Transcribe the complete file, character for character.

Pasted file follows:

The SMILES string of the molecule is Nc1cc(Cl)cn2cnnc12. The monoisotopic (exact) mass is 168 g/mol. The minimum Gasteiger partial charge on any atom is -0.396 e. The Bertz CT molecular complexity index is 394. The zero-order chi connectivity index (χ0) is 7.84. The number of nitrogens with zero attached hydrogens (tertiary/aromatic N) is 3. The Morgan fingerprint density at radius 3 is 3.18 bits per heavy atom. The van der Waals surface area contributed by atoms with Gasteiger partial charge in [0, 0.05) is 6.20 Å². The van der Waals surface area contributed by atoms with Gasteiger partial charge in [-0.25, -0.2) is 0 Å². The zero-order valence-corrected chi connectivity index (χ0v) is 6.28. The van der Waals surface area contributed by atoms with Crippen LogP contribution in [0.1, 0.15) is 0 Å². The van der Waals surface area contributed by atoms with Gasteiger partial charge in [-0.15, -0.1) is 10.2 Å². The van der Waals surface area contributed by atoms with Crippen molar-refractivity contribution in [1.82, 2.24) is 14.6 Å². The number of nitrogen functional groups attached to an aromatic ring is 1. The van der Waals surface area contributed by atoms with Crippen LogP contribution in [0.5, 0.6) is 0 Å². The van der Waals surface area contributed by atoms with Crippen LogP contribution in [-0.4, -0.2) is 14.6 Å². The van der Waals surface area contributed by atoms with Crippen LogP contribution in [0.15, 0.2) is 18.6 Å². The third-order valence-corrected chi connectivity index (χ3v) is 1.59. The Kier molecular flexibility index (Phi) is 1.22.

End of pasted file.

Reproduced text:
The SMILES string of the molecule is Nc1cc(Cl)cn2cnnc12. The monoisotopic (exact) mass is 168 g/mol. The minimum Gasteiger partial charge on any atom is -0.396 e. The Bertz CT molecular complexity index is 394. The zero-order chi connectivity index (χ0) is 7.84. The number of nitrogens with zero attached hydrogens (tertiary/aromatic N) is 3. The Morgan fingerprint density at radius 3 is 3.18 bits per heavy atom. The van der Waals surface area contributed by atoms with Gasteiger partial charge in [0, 0.05) is 6.20 Å². The van der Waals surface area contributed by atoms with Gasteiger partial charge in [-0.25, -0.2) is 0 Å². The zero-order valence-corrected chi connectivity index (χ0v) is 6.28. The van der Waals surface area contributed by atoms with Crippen LogP contribution in [0.1, 0.15) is 0 Å². The van der Waals surface area contributed by atoms with Gasteiger partial charge in [-0.15, -0.1) is 10.2 Å². The van der Waals surface area contributed by atoms with Crippen molar-refractivity contribution in [1.82, 2.24) is 14.6 Å². The number of nitrogen functional groups attached to an aromatic ring is 1. The van der Waals surface area contributed by atoms with Crippen LogP contribution in [0.5, 0.6) is 0 Å². The van der Waals surface area contributed by atoms with Crippen LogP contribution in [-0.4, -0.2) is 14.6 Å². The van der Waals surface area contributed by atoms with Crippen LogP contribution in [0.15, 0.2) is 18.6 Å². The third-order valence-corrected chi connectivity index (χ3v) is 1.59. The Kier molecular flexibility index (Phi) is 1.22.